We always tend to crave for things that we don’t have or do things that we aren’t supposed to do irrespective of age. And in childhood, the fascination is in doing what is termed as ‘grown up’ stuff. During our summer holidays in Madikeri, us cousins used to make sure that we did all those things that were normally not allowed back home. At the beginning of the holidays, as soon as we crossed those huge iron gates of Dodammi’s house, it was as if a switch was turned on and all of us turned into the wild versions of ourselves. Thinking back now, I believe that it’s because we had the firm assurance in our minds that Dodammi* would stop our mothers from punishing us for our bad behaviour. Of course, our mothers were one step ahead and would take note of every bad behaviour, compile it, decide the appropriate dose of punishment and as soon as the opportunity struck, would dole out the ‘behind the closed door/ in the bathroom‘ treatment.
So, playing dress up in Sarees that almost drowned us, playing house games in makeshift bedsheet tents, have our hair styled in the latest fashion of Bollywood celebrities as seen in Filmfare or Woman’s Era or Tharanga/ Sudha* magazines by our resident hairstylist Sharmila Dodamma, gardening with Dodammi (where we were more of a nuisance than a help) or the once a week cooking night, where, us children, prepared dinner from scratch were our holiday rituals every summer. Now that we are all grown up, I can say with conviction, at least for myself, that the fascination has waned a lot (Of course I was never enthusiastic about wearing Sarees, not then and definitely not now!)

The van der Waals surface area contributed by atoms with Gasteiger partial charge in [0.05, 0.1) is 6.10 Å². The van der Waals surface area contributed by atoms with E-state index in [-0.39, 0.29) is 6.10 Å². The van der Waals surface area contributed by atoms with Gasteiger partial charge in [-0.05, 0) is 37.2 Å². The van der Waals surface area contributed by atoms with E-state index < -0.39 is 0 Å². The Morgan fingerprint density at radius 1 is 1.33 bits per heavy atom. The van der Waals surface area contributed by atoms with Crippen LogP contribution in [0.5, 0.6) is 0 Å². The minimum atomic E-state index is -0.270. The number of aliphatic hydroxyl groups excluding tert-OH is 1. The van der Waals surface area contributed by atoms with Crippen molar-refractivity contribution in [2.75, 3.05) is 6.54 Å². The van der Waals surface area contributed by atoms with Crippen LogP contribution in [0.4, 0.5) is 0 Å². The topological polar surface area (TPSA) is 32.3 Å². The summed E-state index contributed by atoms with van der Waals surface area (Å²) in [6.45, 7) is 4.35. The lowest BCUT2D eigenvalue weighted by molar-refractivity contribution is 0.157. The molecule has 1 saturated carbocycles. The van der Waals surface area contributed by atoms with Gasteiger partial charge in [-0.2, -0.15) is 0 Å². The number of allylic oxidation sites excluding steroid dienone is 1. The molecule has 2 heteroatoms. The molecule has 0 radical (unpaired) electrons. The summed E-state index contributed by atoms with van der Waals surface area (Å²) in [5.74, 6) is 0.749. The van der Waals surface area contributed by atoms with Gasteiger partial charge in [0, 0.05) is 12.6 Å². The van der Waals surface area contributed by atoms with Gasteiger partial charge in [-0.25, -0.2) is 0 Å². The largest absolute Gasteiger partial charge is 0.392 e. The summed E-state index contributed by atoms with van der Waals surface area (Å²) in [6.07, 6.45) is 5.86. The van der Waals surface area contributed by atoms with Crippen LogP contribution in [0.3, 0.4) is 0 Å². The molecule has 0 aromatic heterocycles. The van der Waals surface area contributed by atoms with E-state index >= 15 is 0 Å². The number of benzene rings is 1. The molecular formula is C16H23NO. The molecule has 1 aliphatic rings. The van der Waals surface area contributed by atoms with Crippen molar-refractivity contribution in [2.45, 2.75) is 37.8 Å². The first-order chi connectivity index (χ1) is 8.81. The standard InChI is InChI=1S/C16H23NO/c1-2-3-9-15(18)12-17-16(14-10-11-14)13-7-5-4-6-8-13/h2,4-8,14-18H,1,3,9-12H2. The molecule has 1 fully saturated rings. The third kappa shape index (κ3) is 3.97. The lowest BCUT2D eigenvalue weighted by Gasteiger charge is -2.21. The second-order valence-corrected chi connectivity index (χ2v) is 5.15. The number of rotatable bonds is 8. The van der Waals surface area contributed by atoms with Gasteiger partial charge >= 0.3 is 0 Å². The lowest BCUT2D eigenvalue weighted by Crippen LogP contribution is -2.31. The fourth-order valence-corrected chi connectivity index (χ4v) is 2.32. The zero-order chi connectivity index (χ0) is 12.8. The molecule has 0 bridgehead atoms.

Our once a week dinner preparation was something that all of us looked forward to the whole week, not because we were good at it like today’s young MasterChefs, but because it was a change from our daily holiday routine. And also, am I the only one who feel absolutely useless and doubt every one of my capabilities when I see little kids whipping up, forget complex recipes, but perfectly cooked Omelettes on Tv? When I try to make an Omelette, the egg goes, ‘Hmm, let me see, am I in the mood to turn into an overcooked or an undercooked Omelette today or be absolutely wicked and stick to the pan like FeviKwik‘ (mind you, FeviKwik not Fevistik). But yeah, this weekly arrangement didn’t come easily as we had to cajole our mothers a lot to gain access to the kitchen, something I don’t understand even today as to why our mothers’ permission was required when it was Dodammi’s kitchen!